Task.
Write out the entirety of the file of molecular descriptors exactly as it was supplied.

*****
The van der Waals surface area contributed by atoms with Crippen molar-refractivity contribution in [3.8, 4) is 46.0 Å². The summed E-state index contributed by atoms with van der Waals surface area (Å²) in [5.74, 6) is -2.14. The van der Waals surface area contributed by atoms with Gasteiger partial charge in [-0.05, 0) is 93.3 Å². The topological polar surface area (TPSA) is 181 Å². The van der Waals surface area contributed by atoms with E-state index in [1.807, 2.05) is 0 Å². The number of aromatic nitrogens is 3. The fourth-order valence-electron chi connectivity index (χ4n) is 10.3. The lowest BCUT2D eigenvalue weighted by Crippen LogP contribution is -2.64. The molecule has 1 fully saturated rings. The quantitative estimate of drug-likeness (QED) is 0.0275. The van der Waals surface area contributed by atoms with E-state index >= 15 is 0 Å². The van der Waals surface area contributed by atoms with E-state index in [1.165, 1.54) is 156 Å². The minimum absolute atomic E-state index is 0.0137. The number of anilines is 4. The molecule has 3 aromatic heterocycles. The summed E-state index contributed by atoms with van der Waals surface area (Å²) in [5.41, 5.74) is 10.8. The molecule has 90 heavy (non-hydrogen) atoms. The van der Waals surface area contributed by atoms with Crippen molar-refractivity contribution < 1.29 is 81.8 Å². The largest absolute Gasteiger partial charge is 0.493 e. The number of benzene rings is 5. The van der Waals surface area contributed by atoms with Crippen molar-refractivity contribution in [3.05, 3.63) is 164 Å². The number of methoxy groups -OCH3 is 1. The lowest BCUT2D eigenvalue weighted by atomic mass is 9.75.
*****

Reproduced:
The van der Waals surface area contributed by atoms with Crippen molar-refractivity contribution in [3.8, 4) is 46.0 Å². The summed E-state index contributed by atoms with van der Waals surface area (Å²) in [5.74, 6) is -2.14. The van der Waals surface area contributed by atoms with Gasteiger partial charge in [-0.05, 0) is 93.3 Å². The topological polar surface area (TPSA) is 181 Å². The van der Waals surface area contributed by atoms with E-state index in [1.807, 2.05) is 0 Å². The number of aromatic nitrogens is 3. The fourth-order valence-electron chi connectivity index (χ4n) is 10.3. The lowest BCUT2D eigenvalue weighted by Crippen LogP contribution is -2.64. The molecule has 1 fully saturated rings. The quantitative estimate of drug-likeness (QED) is 0.0275. The van der Waals surface area contributed by atoms with E-state index >= 15 is 0 Å². The van der Waals surface area contributed by atoms with E-state index in [1.165, 1.54) is 156 Å². The minimum absolute atomic E-state index is 0.0137. The number of anilines is 4. The molecule has 3 aromatic heterocycles. The summed E-state index contributed by atoms with van der Waals surface area (Å²) in [5.41, 5.74) is 10.8. The molecule has 90 heavy (non-hydrogen) atoms. The van der Waals surface area contributed by atoms with Crippen molar-refractivity contribution < 1.29 is 81.8 Å². The largest absolute Gasteiger partial charge is 0.493 e. The number of benzene rings is 5. The van der Waals surface area contributed by atoms with Crippen molar-refractivity contribution in [3.05, 3.63) is 164 Å². The number of methoxy groups -OCH3 is 1. The lowest BCUT2D eigenvalue weighted by atomic mass is 9.75.